12. 5 out of 5

    Patrick Book

    This is truly a fascinating study of one random person’s association with evil, and it speaks volumes about poverty, relations, and the ripple effects of time and hate. An interesting idea backed up with dynamite research and some fair and insightful speculation to fill in the gaps.

  13. 5 out of 5

    Marli

    I didn’t make it all the way through. Although the book likely holds a perspective of the civil war and Antebellum that is not often aired in the open, the White author’s unnecessary use of the n word helped me decide to stop reading.

  14. 5 out of 5

    SUSAN *Nevertheless,she persisted*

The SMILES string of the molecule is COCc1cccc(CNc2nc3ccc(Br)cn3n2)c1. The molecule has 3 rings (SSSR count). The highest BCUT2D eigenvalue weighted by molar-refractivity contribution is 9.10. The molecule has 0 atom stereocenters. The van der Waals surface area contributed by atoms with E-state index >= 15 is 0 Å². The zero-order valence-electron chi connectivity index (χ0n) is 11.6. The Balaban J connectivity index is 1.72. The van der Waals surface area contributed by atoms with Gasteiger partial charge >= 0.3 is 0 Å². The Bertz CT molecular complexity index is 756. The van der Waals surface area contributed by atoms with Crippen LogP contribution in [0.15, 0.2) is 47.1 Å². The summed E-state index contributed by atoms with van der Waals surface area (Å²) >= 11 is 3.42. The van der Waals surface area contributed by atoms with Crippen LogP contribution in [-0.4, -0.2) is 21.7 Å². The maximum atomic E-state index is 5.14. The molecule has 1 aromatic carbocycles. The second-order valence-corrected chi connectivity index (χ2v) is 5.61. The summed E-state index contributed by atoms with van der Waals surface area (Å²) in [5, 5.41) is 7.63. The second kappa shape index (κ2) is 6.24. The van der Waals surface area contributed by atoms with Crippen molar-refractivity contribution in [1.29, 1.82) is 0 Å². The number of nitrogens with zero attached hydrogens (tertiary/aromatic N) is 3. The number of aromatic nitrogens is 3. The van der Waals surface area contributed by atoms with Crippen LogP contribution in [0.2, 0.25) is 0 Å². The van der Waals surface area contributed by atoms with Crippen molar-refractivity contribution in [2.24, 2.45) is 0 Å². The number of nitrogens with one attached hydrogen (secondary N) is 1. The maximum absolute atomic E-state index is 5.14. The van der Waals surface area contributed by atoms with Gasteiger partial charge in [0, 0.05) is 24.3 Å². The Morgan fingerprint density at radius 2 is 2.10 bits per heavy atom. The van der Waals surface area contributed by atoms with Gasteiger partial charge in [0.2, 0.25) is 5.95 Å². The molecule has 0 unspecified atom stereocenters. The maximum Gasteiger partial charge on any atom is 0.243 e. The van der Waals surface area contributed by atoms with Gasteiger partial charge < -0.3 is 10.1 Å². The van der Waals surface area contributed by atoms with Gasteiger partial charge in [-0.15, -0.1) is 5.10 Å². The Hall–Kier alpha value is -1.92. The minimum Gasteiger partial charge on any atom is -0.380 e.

A portion of a speech given to the Ladies of the Anti Slavery Society of Rochester,NY by abolitionist Frederick Douglas,in 1850.. "The existence of slavery in this country brands your republicanism as a sham,your humanity as a base pretense and your Christianity as a lie" This book is a man detailing a part of his family's participation in the KKK. This book delves into the Civil war and the inception of the KKK. It is well written and more often than not difficult to read. I reside in Tennessee,I A portion of a speech given to the Ladies of the Anti Slavery Society of Rochester,NY by abolitionist Frederick Douglas,in 1850.. "The existence of slavery in this country brands your republicanism as a sham,your humanity as a base pretense and your Christianity as a lie" This book is a man detailing a part of his family's participation in the KKK. This book delves into the Civil war and the inception of the KKK. It is well written and more often than not difficult to read. I reside in Tennessee,I relocated about three years ago. In the news for the last couple of years protestors have rallying for the removal of a bust of Nathan Bedford Forrest that is in the state house in Nashville. The news reported that Nathan owned slaves and the protesters feel that there shouldn't be a bust honoring him. I utterly agree. But it goes beyond good ole Nate owning slaves. He was a confederate army General who had 300 hundred free men of color ,fighting for the North, executed when they surrendered to him during the war. He was also the First Grand Wizard of the KKK. The rallying cry to preserve such memorials to the confederacy is unfathomable to me. The outcry is that it is "erasing our history". It isn't erasing history,history is always there whether good or bad. It is shameful to honor these men,they were not heros. They were mainly fighting for a way of life that was both shameful and criminal. Some qoutes from the book... "In 1925 the KKK could claim FIVE million members,white and christian. "The 45th POTUS is the son of Fred Trump,who was arrested in N.Y. one memorial day during the 1920's at a rally staged by the KKK. "